Skip header and navigation

1 records – page 1 of 1.

Source
Pages 364-366 in G. Pétursdóttir et al., eds. Circumpolar Health 93. Proceedings of the 9th International Congress on Circumpolar Health, Reykjavík, Iceland, June 20-25, 1993. Arctic Medical Research. 1994;53(Suppl.2)
Publication Type
Article
Date
1994
, consumption pattern changes. pressure on resource management and land use, etc). Finally, induced impacts of direct and indirect health effects are illustrated by case study examples of mineral resource development projects. Cumulauve impacts of mining are highlighted in view of the need to evaluate and
  1 document  
Author
Grondin, J
Bruneau, S
Author Affiliation
Environmental Health Service, Centre for Public Health, Québec, Canada
Source
Pages 364-366 in G. Pétursdóttir et al., eds. Circumpolar Health 93. Proceedings of the 9th International Congress on Circumpolar Health, Reykjavík, Iceland, June 20-25, 1993. Arctic Medical Research. 1994;53(Suppl.2)
Date
1994
Language
English
Publication Type
Article
Digital File Format
Text - PDF
Keywords
Arctic
Contaminants
Environmental health
Food chain
Health effects
Human
Impacts
Inuit
Mineral resource development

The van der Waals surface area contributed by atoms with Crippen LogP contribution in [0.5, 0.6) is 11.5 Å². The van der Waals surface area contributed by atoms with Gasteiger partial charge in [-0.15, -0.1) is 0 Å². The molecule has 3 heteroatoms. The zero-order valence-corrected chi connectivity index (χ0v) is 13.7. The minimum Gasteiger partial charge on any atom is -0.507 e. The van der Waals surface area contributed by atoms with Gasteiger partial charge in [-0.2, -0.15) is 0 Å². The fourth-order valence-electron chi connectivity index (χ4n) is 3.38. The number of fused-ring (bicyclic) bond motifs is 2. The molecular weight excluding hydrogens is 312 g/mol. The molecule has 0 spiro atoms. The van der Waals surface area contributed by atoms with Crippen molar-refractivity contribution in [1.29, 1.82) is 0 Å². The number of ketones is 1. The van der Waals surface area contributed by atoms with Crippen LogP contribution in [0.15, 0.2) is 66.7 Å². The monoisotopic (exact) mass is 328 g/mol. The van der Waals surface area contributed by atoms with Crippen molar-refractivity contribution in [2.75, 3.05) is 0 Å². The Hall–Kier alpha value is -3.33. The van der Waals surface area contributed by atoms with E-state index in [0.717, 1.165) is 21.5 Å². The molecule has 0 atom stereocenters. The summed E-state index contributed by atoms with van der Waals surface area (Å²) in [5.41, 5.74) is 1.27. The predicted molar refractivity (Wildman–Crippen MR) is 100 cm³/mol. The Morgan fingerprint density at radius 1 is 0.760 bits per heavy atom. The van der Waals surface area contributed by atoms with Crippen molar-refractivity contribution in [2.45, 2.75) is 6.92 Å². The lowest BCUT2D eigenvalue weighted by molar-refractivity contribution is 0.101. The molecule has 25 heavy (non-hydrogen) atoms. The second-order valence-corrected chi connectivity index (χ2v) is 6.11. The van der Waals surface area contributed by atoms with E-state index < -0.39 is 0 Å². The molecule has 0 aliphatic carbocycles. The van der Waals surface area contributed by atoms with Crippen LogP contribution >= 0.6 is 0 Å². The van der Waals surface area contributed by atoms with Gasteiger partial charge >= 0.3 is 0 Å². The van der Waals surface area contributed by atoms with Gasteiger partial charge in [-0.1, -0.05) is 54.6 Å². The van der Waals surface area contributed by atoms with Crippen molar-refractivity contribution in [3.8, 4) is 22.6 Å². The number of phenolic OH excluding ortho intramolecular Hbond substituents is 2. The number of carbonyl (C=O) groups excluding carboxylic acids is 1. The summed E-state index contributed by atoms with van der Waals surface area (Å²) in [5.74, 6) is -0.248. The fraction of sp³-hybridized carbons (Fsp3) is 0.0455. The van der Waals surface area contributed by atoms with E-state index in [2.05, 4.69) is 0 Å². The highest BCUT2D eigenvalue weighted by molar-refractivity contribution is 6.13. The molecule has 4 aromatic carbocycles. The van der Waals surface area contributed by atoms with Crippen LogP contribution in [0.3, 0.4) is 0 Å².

Mining
Risk
Abstract
The presentation focuses on the repercussions of mining on the relations between the physical and human environments in the Arctic. Direct and indirect effects of mining on Inuit health are discussed from the general perspective of environmental health. First, potential direct effects on the human environment are described from the viewpoint of occupational health (traumatic, physical, chemical, biological risks) and the population's risks in regard to marine and land transportation. Then, indirect toxicological risks (mainly through the contamination of the food chain) as well as social and cultural impacts on human health are discussed (e.g., through relational stress, consumption pattern changes, pressure on resource management and land use, etc.). Finally, induced impacts of direct and indirect health effects are illustrated by case study examples of mineral resource development projects. Cumulative impacts of mining are highlighted in view of the need to evaluate and monitor long-term as well as short-term health effects through the integration of multidisciplinary evaluations and local knowledge, expectancies, and issues.
Documents
Less detail